for (int i = 0; i < layers; i++)
{
    // Sample the noise value and gradient at our position.
    NoiseEvaluation evaluation = _noise.Evaluate(point * frequency);
    noiseValue += evaluation.Value * amplitude;
    gradients += evaluation.Gradient * 25f * amplitude * frequency;

    if (i < layers - 1)
    {
        amplitude *= persistance;
        frequency *= roughness;
    }
}

// Zero out the component of the gradient perpendicular to the sphere.
var surfaceGradient = gradients - point * Vector3.Dot(gradients, point);

// Compute an updated normal - leaning away from the direction of increase.
normal = (point - surfaceGradient).normalized;

Question #1: how should I change the normal calculation in case of multiple noise layers? What is the relation between layer numbers and normal calculations? Do I modify amplitude and frequency wrong in the for loop?

Shift elevation

This works perfect I had to modify the noise value and also the gradient value:

NoiseEvaluation evaluation = _noise.Evaluate(point * frequency);
noiseValue += (evaluation.Value + 1) * 0.5f * amplitude;
...
gradients *= 0.5f;

Strength

I wanted to use this parameter to scale the noise, also works perfect, just had to multiply also the sum of noise values and the sum of gradient with the strength value:

noiseValue *= strength;
gradients *= strength;

Minimum value

It has an issue: when a noise value is below the minimum value than I use the minimum value as elevation. In this case the normal vector should be the vector pointing from the center point to the actual vertex point. But the gradient returned from the Evaluate function is calculated based on the original elevation not the minimum. The result: enter image description here

I modified the algorithm in the following way: when an elevation is a minimum value then use the vector point from center point to the actual vertex point. This solved the issue but not perfectly because normals are not correct at the edge of "plains" (I get better result when use the Unity RecalculateNormals method):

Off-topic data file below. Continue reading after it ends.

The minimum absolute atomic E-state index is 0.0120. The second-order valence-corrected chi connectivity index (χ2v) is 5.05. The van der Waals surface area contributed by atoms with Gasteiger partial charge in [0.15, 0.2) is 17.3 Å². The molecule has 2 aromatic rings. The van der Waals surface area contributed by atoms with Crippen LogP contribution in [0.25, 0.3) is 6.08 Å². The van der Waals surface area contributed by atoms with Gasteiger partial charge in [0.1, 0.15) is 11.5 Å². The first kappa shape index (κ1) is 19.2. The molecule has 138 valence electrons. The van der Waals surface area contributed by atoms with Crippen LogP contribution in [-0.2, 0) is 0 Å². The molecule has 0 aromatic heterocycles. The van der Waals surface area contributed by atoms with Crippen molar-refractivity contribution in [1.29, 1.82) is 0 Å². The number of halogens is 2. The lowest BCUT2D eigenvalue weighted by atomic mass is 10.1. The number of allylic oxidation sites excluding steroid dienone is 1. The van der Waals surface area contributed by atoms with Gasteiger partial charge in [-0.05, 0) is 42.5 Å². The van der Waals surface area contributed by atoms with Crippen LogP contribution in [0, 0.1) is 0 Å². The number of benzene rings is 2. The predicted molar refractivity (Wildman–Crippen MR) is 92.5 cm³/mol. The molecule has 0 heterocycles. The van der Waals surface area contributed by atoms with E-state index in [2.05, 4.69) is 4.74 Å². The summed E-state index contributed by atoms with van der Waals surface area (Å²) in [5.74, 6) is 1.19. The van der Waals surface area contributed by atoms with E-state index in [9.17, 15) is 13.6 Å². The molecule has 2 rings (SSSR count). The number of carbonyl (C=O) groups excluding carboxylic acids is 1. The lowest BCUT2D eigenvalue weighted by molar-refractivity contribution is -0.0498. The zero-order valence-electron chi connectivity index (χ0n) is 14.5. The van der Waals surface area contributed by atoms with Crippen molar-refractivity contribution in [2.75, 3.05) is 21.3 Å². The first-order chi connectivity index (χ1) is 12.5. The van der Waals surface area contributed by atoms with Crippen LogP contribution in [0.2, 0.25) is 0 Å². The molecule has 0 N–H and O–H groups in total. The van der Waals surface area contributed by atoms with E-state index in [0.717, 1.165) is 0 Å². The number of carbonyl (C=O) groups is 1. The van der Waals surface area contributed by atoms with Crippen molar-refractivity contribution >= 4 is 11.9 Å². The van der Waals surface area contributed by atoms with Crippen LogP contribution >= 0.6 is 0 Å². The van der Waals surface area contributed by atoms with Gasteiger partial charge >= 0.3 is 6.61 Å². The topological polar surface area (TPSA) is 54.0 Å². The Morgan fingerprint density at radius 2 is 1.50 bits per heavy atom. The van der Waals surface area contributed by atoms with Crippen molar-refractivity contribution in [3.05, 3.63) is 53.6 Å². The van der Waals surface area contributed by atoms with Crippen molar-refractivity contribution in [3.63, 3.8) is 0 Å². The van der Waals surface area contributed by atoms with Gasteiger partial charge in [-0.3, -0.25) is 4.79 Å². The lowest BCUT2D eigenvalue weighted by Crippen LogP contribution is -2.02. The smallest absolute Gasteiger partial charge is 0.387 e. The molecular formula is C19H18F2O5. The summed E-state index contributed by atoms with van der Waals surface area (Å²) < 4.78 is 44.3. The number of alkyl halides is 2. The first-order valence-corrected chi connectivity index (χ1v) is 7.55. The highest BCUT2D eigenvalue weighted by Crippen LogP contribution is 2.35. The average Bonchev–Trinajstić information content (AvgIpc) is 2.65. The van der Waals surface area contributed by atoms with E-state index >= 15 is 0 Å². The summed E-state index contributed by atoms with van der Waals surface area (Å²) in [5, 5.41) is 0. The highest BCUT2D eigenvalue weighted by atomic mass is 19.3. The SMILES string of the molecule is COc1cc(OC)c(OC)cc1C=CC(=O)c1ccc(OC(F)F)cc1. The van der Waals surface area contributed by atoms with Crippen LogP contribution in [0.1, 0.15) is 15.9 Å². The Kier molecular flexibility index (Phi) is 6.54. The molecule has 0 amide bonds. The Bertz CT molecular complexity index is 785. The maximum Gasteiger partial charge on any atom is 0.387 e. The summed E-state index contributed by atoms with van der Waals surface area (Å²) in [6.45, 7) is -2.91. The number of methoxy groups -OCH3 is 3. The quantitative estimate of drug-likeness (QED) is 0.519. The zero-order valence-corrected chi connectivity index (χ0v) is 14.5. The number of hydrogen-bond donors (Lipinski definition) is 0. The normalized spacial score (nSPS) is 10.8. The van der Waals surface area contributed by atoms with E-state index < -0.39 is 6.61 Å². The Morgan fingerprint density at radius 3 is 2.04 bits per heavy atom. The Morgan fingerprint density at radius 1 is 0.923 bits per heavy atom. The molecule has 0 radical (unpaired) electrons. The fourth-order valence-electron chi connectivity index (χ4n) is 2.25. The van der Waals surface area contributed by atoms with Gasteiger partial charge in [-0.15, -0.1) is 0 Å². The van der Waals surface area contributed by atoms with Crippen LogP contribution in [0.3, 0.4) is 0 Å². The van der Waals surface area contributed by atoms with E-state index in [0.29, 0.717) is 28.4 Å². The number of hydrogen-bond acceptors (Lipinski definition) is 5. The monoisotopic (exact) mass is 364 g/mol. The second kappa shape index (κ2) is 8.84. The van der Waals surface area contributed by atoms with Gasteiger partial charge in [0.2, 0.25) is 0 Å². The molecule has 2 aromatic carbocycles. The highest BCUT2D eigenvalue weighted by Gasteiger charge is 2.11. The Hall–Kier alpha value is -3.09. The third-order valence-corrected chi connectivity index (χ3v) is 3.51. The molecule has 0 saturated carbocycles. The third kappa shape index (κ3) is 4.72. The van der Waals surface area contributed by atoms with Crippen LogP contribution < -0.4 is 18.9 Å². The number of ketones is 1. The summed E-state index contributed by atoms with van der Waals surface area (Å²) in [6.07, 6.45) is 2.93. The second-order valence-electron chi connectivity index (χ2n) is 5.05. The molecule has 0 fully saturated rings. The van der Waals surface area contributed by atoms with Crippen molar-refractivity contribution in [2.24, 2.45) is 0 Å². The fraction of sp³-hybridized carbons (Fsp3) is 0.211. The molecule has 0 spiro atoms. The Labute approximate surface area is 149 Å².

enter image description here

Question #2: Is there any way to fix these few wrong normals at the edge of "plains"?

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  • \$\begingroup\$ The 5-layer example might be closer to correct than the comparison makes it seem. Remember that RecalculateNormals works by averaging-together adjacent face normals, so you get less resolution that way, smoothing out small bumps or missing them entirely when they land between two vertices. The gradient method samples the exact wiggles of the noise field per vertex, so it can capture more details about how the surface is bending, leading to denser patterns on high-frequency octaves. I'd say the results you got there look plausible, and you might only need to tune that 25f fudge factor by eye. \$\endgroup\$
    – DMGregory
    Jan 7 at 15:05
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I accept DMGregory's comment that this little difference does not seem to be an algorithm issue and I use this method in the future instead of the Unity built-in normal recalculations.